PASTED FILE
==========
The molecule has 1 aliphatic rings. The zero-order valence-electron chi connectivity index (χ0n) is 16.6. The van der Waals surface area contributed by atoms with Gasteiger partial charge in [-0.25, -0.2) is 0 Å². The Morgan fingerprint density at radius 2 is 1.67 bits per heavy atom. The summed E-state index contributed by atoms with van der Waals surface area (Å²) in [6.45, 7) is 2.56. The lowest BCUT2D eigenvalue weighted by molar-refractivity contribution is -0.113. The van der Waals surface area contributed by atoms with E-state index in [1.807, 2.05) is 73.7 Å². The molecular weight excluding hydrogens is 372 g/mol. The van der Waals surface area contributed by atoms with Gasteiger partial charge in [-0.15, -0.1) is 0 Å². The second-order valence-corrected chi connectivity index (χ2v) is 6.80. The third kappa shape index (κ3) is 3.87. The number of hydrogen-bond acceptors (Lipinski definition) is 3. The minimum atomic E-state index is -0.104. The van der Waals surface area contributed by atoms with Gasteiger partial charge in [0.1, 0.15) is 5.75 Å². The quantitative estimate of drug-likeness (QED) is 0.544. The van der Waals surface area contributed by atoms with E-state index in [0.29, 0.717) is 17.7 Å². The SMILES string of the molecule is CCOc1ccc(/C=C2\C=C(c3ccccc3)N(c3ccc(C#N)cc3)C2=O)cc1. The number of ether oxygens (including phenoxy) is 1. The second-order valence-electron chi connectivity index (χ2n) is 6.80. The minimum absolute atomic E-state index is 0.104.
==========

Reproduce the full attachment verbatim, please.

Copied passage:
The molecule has 1 aliphatic rings. The zero-order valence-electron chi connectivity index (χ0n) is 16.6. The van der Waals surface area contributed by atoms with Gasteiger partial charge in [-0.25, -0.2) is 0 Å². The Morgan fingerprint density at radius 2 is 1.67 bits per heavy atom. The summed E-state index contributed by atoms with van der Waals surface area (Å²) in [6.45, 7) is 2.56. The lowest BCUT2D eigenvalue weighted by molar-refractivity contribution is -0.113. The van der Waals surface area contributed by atoms with E-state index in [1.807, 2.05) is 73.7 Å². The molecular weight excluding hydrogens is 372 g/mol. The van der Waals surface area contributed by atoms with Gasteiger partial charge in [-0.15, -0.1) is 0 Å². The second-order valence-corrected chi connectivity index (χ2v) is 6.80. The third kappa shape index (κ3) is 3.87. The number of hydrogen-bond acceptors (Lipinski definition) is 3. The minimum atomic E-state index is -0.104. The van der Waals surface area contributed by atoms with Gasteiger partial charge in [0.1, 0.15) is 5.75 Å². The quantitative estimate of drug-likeness (QED) is 0.544. The van der Waals surface area contributed by atoms with E-state index in [0.29, 0.717) is 17.7 Å². The SMILES string of the molecule is CCOc1ccc(/C=C2\C=C(c3ccccc3)N(c3ccc(C#N)cc3)C2=O)cc1. The number of ether oxygens (including phenoxy) is 1. The second-order valence-electron chi connectivity index (χ2n) is 6.80. The minimum absolute atomic E-state index is 0.104.